Two galleries—Monitor Gallery and Lorcan O’Neill Gallery—and one visiting artist from the UK by the name of Jeff Macmillan tell us how they are coping with the current state of art in Italy.
2020 was not a kind year for anyone, and least of all for private gallery workers and artists. Due to the many restrictions imposing certain gathering places to stay closed, the pandemic has challenged these small businesses, sometimes even depriving their employees of their livelihood.
Luckily, not every artistic center was forced to close, and the workers of these places are clinging to their jobs like never before, finding new ways to bring what their galleries have to offer to the general public. Similarly, the British School at Rome continued hosting five artists who won a scholarship for their seasonal Artist Residency Program.
Monitor Gallery has their premises in Rome, Pereto and Lisbon, Portugal. Director and Owner Paola Capata has a very clear idea of how gallerists could thrive in these difficult times. “Psychologically and economically speaking, we are living an important and intense period which we are not yet sure when is going to end,” she says.
The gallery reacted to the situation by strengthening its social media presence and creating viewing rooms focused on the work of single artists. This project was enriched by the addition of new and interesting contents, such as interviews, videos, critical texts and a selection of artworks for sale. Fortunately, the pandemic hasn’t stopped any big project scheduled by the gallery apart from taking part in the art fairs. Despite the many hardships our current reality is throwing at its employees, Monitor has a plan B and C for everything. “In this very moment, the key word is flexibility,” Capata says.
Monitor has recently closed the two-act exhibition Il tempo regola l’Atto: Due opera per una mostra, which took place between December 2020 and January 2021. This brief series focused on two couples of artists belonging to different generations, to see if and how their works related to each other’s art: these artists were Thomas Braida and Elisa Montessori for Act I, and Claudio Verna and Benedikt Hipp for Act II.
Francesco Dama has been managing the organization of Art Fairs and Press Communications at Lorcan O’Neill Gallery for over four years, as well as working in sales and liaising for some artists represented by them. He has therefore experienced the before, during and aftermath of the pandemic and how it affected his job at the gallery.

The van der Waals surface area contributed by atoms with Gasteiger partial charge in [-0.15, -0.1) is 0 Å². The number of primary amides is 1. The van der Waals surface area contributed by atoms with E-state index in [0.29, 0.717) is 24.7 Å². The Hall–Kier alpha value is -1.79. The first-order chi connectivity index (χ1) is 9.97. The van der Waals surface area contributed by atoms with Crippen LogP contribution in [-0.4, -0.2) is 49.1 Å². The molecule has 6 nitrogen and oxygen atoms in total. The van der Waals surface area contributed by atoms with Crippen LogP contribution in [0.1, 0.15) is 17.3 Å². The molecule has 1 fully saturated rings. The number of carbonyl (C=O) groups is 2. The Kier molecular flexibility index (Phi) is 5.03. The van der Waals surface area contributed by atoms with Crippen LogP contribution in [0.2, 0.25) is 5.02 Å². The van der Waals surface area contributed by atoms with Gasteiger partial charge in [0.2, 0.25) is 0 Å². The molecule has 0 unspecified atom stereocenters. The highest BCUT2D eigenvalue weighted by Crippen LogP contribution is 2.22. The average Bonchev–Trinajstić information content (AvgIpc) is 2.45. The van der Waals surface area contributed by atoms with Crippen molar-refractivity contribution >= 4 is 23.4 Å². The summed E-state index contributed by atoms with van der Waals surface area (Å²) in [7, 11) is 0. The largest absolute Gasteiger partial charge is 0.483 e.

Despite the sense of loss and confusion felt during the first lockdown, enforced from March to May 2020, the gallery employees kept working remotely: during that time, they focused on restructuring their activity in the gallery, instead of strengthening their presence online like many other galleries on a national and international level decided to do.
What’s the most noticeable effect of these restrictions on artistic spaces? Dama has no doubt about that. “We lost our direct approach with the single artworks. Every sale requires a specific relationship between the seller and the buyer,” he says.
When museums and art spaces were finally able to re-open, they organized a Pop Up—a temporary space— in London in October 2020: this was their way to react to the cancelation of the art fairs that take place all over the world every year, from Miami to Hong Kong to Basilea. According to Dama, the last fair they were able to attend was the one in New York City at the beginning of March, after which all fairs were canceled or rescheduled until further notice. This is why having their own space in London, even for a brief period of time, was useful to meet some artists and gain more contacts.
Overall, the gallery was not affected by the restrictions as negatively as other institutions were. According to Dama, the true problem concerned the restrictions regulating travel: therefore, they couldn’t reach their collectors and their collectors couldn’t reach them. However, he is hopeful. “Gallerists are quite receptive,” he says. “We always come up with something to face this kind of situations.”